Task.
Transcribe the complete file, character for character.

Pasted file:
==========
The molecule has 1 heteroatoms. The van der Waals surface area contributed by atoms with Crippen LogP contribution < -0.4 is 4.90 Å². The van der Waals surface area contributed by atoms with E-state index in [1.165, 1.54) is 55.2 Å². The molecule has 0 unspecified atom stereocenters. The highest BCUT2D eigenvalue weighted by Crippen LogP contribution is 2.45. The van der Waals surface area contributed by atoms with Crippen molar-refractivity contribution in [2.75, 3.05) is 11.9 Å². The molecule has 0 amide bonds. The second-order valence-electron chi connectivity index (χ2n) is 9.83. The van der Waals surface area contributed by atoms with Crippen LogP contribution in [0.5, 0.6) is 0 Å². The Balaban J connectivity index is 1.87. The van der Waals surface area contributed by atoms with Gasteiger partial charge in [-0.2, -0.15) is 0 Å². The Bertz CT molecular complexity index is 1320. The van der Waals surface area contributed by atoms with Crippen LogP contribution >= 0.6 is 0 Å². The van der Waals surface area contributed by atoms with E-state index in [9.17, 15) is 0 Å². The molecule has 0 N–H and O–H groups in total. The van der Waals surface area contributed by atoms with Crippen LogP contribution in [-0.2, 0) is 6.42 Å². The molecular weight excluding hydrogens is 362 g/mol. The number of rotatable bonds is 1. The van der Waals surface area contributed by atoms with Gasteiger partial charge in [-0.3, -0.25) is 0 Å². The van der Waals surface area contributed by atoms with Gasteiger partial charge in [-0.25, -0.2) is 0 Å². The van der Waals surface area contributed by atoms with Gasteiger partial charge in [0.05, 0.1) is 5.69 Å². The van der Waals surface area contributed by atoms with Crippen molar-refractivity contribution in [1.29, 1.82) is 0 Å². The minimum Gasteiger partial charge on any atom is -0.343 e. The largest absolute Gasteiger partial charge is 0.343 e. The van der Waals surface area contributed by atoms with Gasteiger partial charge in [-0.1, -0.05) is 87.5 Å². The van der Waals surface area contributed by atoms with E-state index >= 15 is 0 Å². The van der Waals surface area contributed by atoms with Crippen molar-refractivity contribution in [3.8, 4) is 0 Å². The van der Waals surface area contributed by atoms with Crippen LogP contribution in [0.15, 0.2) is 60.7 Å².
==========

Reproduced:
The molecule has 1 heteroatoms. The van der Waals surface area contributed by atoms with Crippen LogP contribution < -0.4 is 4.90 Å². The van der Waals surface area contributed by atoms with E-state index in [1.165, 1.54) is 55.2 Å². The molecule has 0 unspecified atom stereocenters. The highest BCUT2D eigenvalue weighted by Crippen LogP contribution is 2.45. The van der Waals surface area contributed by atoms with Crippen molar-refractivity contribution in [2.75, 3.05) is 11.9 Å². The molecule has 0 amide bonds. The second-order valence-electron chi connectivity index (χ2n) is 9.83. The van der Waals surface area contributed by atoms with Crippen LogP contribution in [0.5, 0.6) is 0 Å². The Balaban J connectivity index is 1.87. The van der Waals surface area contributed by atoms with Gasteiger partial charge in [-0.2, -0.15) is 0 Å². The Bertz CT molecular complexity index is 1320. The van der Waals surface area contributed by atoms with Crippen LogP contribution >= 0.6 is 0 Å². The van der Waals surface area contributed by atoms with E-state index in [9.17, 15) is 0 Å². The molecule has 0 N–H and O–H groups in total. The van der Waals surface area contributed by atoms with Crippen LogP contribution in [-0.2, 0) is 6.42 Å². The molecular weight excluding hydrogens is 362 g/mol. The number of rotatable bonds is 1. The van der Waals surface area contributed by atoms with Gasteiger partial charge in [-0.3, -0.25) is 0 Å². The van der Waals surface area contributed by atoms with Gasteiger partial charge in [-0.25, -0.2) is 0 Å². The van der Waals surface area contributed by atoms with Gasteiger partial charge in [0.05, 0.1) is 5.69 Å². The van der Waals surface area contributed by atoms with Crippen molar-refractivity contribution in [1.29, 1.82) is 0 Å². The minimum Gasteiger partial charge on any atom is -0.343 e. The largest absolute Gasteiger partial charge is 0.343 e. The van der Waals surface area contributed by atoms with Gasteiger partial charge in [-0.1, -0.05) is 87.5 Å². The van der Waals surface area contributed by atoms with E-state index >= 15 is 0 Å². The van der Waals surface area contributed by atoms with Crippen molar-refractivity contribution in [3.8, 4) is 0 Å². The van der Waals surface area contributed by atoms with Crippen LogP contribution in [0.15, 0.2) is 60.7 Å².